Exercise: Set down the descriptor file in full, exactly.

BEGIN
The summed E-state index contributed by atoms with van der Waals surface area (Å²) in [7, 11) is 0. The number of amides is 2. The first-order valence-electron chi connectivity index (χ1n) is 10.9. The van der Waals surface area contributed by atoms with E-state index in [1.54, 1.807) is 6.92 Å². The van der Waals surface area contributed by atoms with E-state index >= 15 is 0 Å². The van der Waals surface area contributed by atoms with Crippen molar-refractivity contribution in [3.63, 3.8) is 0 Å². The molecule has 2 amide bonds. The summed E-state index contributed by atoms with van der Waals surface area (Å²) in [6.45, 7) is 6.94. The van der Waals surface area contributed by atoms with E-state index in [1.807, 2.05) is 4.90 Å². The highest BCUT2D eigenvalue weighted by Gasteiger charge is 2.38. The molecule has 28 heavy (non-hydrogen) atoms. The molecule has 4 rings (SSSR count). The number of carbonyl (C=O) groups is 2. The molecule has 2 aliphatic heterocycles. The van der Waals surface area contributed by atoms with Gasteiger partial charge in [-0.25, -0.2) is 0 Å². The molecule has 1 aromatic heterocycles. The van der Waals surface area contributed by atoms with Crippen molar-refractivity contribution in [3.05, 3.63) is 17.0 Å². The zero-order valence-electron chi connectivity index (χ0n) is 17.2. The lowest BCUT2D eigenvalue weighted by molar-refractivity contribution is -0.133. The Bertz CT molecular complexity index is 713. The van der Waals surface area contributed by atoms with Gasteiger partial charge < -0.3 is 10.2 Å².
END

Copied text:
The summed E-state index contributed by atoms with van der Waals surface area (Å²) in [7, 11) is 0. The number of amides is 2. The first-order valence-electron chi connectivity index (χ1n) is 10.9. The van der Waals surface area contributed by atoms with E-state index in [1.54, 1.807) is 6.92 Å². The van der Waals surface area contributed by atoms with E-state index >= 15 is 0 Å². The van der Waals surface area contributed by atoms with Crippen molar-refractivity contribution in [3.63, 3.8) is 0 Å². The molecule has 2 amide bonds. The summed E-state index contributed by atoms with van der Waals surface area (Å²) in [6.45, 7) is 6.94. The van der Waals surface area contributed by atoms with E-state index in [1.807, 2.05) is 4.90 Å². The highest BCUT2D eigenvalue weighted by Gasteiger charge is 2.38. The molecule has 28 heavy (non-hydrogen) atoms. The molecule has 4 rings (SSSR count). The number of carbonyl (C=O) groups is 2. The molecule has 2 aliphatic heterocycles. The van der Waals surface area contributed by atoms with Gasteiger partial charge in [-0.25, -0.2) is 0 Å². The molecule has 1 aromatic heterocycles. The van der Waals surface area contributed by atoms with Crippen molar-refractivity contribution in [3.05, 3.63) is 17.0 Å². The zero-order valence-electron chi connectivity index (χ0n) is 17.2. The lowest BCUT2D eigenvalue weighted by molar-refractivity contribution is -0.133. The Bertz CT molecular complexity index is 713. The van der Waals surface area contributed by atoms with Gasteiger partial charge < -0.3 is 10.2 Å².